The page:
Generally, many students struggle with balancing chemical equations in class and resort to professional experts to help them out. There are several reasons behind this, such as:

  • · Lack of knowledge of valency of atoms in reacting compounds

  • · Incorrect notion of compound formulae

  • · Poor understanding of the balancing rules for chemical equations

  • · Tendency to change the compound formulae during balancing


No wonder most students prefer to seek chemistry assignment help from professional experts. However, you can’t possibly keep relying on such services to help you out every time. So instead, the best option is to master the art of balancing chemical equations yourself.

 Here’s a step-by-step guide on how to balance any equation accurately:

Step 1 – Note down the unbalanced equation 

The first step to balancing a chemical equation is to write down the unbalanced equation clearly on paper. Now, if you're lucky, your assignment should already provide you with the equation form. However, in many cases, you might have to decipher it yourself. For example:

Sodium phosphate and calcium chloride react to form calcium phosphate and sodium chloride.


In this case, the equation is in the word form. The unbalanced equation for this would be:

Na3PO4 + CaCl2 => NaCl + Ca3(PO4)2

 The left side constitutes the reactants, while the right constitutes the products. However, if you struggle to identify elements and their formulas, it is best to study the Periodic Table thoroughly before seeking science homework help from professionals.

Step 2 – Write down the number of atoms

In the second step of balancing an equation, you need to determine the number of elements present in the atoms on each side of the arrow. Since the subscript number indicates the number of atoms, you can figure out:

On the reactant side:


3 Na


1 P


4 O


1 Ca


2 Cl


On the product side:


1 Na


1 Cl


3 Ca


2 P


8 O


Since the number of atoms of each element is not the same, it's safe to conclude that the equation is unbalanced. Since the Law of Conservation of Mass states that you cannot create or destroy mass, you must add coefficients in front of the elements to ensure the atoms are balanced on both sides.


Step 3 – Balance the mass by adding coefficients


Most students wonder, "I wish someone could write my assignment” when balancing chemicals because they make one crucial mistake: changing the subscripts. It would be best to remember that you cannot change the subscripts. Instead, the only option is to add coefficients.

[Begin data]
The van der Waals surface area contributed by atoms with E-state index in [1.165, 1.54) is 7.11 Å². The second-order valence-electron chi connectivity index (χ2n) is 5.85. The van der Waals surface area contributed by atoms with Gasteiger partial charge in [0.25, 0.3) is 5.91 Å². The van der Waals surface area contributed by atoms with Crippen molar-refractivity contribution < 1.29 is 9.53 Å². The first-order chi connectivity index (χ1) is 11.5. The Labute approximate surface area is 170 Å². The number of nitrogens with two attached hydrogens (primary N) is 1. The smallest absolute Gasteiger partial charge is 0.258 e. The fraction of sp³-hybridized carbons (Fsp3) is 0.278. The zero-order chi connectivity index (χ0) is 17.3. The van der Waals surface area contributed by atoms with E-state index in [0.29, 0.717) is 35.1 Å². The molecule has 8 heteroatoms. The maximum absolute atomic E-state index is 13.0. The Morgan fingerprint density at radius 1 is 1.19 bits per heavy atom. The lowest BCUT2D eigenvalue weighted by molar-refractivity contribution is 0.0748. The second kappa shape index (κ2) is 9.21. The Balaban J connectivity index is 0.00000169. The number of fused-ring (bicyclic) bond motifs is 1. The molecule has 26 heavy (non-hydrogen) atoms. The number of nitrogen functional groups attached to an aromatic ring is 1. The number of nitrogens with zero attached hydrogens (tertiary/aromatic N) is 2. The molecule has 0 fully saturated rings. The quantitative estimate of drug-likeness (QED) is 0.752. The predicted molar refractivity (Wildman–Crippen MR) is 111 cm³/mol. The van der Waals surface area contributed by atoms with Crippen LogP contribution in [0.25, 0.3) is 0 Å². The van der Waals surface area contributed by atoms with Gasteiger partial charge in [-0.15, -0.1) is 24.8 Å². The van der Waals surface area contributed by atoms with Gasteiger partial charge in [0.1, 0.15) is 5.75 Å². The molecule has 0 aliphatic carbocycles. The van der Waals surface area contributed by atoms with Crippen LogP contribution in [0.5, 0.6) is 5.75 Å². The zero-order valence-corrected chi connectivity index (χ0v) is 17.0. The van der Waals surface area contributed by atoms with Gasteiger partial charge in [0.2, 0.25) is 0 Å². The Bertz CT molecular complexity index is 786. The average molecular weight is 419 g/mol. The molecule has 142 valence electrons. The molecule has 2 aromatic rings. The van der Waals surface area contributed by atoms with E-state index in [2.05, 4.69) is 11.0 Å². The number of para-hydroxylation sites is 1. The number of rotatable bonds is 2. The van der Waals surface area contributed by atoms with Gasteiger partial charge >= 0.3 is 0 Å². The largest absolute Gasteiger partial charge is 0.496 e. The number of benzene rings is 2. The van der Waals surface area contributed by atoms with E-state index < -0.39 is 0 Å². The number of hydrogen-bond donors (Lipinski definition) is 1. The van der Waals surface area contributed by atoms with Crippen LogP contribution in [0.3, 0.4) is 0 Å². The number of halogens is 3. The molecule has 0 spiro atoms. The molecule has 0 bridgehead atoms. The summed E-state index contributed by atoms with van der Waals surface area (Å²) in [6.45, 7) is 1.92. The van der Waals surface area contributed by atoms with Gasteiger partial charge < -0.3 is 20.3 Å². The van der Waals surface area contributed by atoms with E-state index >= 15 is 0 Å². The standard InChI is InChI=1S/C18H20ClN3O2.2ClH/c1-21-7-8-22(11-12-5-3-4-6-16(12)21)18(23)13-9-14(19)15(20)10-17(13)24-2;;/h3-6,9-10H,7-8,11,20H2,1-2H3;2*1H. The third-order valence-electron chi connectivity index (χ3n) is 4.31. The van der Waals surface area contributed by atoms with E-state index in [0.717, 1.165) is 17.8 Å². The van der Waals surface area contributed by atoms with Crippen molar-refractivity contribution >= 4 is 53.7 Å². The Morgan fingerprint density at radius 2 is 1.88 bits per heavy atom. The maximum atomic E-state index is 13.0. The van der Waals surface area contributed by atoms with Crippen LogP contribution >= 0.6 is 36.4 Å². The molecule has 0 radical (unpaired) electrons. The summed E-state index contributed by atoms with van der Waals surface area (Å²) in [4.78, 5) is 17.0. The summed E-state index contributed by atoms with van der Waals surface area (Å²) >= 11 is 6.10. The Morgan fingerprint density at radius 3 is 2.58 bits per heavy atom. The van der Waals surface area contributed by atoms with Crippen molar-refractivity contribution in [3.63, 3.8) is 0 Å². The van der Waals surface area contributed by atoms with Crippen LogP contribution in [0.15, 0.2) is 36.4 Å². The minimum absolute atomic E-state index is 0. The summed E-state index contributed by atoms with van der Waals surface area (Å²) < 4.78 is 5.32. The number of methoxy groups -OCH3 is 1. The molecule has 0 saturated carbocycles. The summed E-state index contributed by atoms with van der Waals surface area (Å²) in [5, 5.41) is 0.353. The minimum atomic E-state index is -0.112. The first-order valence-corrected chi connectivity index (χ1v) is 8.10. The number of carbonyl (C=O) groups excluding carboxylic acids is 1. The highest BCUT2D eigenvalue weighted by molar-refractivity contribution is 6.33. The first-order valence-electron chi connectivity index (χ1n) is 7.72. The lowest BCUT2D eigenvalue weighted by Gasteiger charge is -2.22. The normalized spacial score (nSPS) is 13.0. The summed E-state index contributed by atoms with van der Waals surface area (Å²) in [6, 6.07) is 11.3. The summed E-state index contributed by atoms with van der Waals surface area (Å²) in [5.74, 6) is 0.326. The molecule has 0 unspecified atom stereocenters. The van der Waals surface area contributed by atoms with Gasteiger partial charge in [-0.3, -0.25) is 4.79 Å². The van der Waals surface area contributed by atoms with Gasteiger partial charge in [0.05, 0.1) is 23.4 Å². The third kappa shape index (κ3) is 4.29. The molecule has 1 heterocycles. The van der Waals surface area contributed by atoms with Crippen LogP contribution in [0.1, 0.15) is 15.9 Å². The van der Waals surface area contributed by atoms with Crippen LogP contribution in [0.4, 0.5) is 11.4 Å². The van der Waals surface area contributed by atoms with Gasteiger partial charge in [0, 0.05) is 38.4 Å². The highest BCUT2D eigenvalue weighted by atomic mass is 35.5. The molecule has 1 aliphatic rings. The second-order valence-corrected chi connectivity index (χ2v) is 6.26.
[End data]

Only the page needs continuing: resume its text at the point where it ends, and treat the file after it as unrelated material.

Now, using the methods of inspection, you must balance the atoms present in a single molecule of a reactant and product before you move on to balancing the hydrogen and oxygen.


For example,


Na3PO4 + CaCl2 => NaCl + Ca3(PO4)2


In this equation, there are 3 atoms of Na on the reactant side but only one on the product side. So, logically, you should add coefficient 3 to NaCl to balance the Na.


However, the reactant side has only 2 atoms of Cl, while 3 NaCl would include 3 atoms of Cl. Hence, to balance the Cl, you must add the coefficient 3 to CaCl2 on the reactant side and 6 to NaCl on the product side. Now the equation becomes:


Na3PO4 + 3 CaCl2 => 6 NaCl + Ca3(PO4)2


Step 4 – Keep balancing oxygen and hydrogen atoms for last


Following the same observation methods, you can balance the oxygen in the equation. In the end, the balanced equation is:


2 Na3PO4 + 3 CaCl2 => 6 NaCl + Ca3(PO4)2


You can apply these steps to any unbalanced equation and balance them in no time. However, it takes a lot of practice to become an expert in this. So, don't let the fear of balancing chemical equations keep you from giving it your best shot.


Students have Struggled with balancing chemical equations throughout their higher secondary years. Hence, this article explores the 4 simple steps you should follow to balance any equation correctly.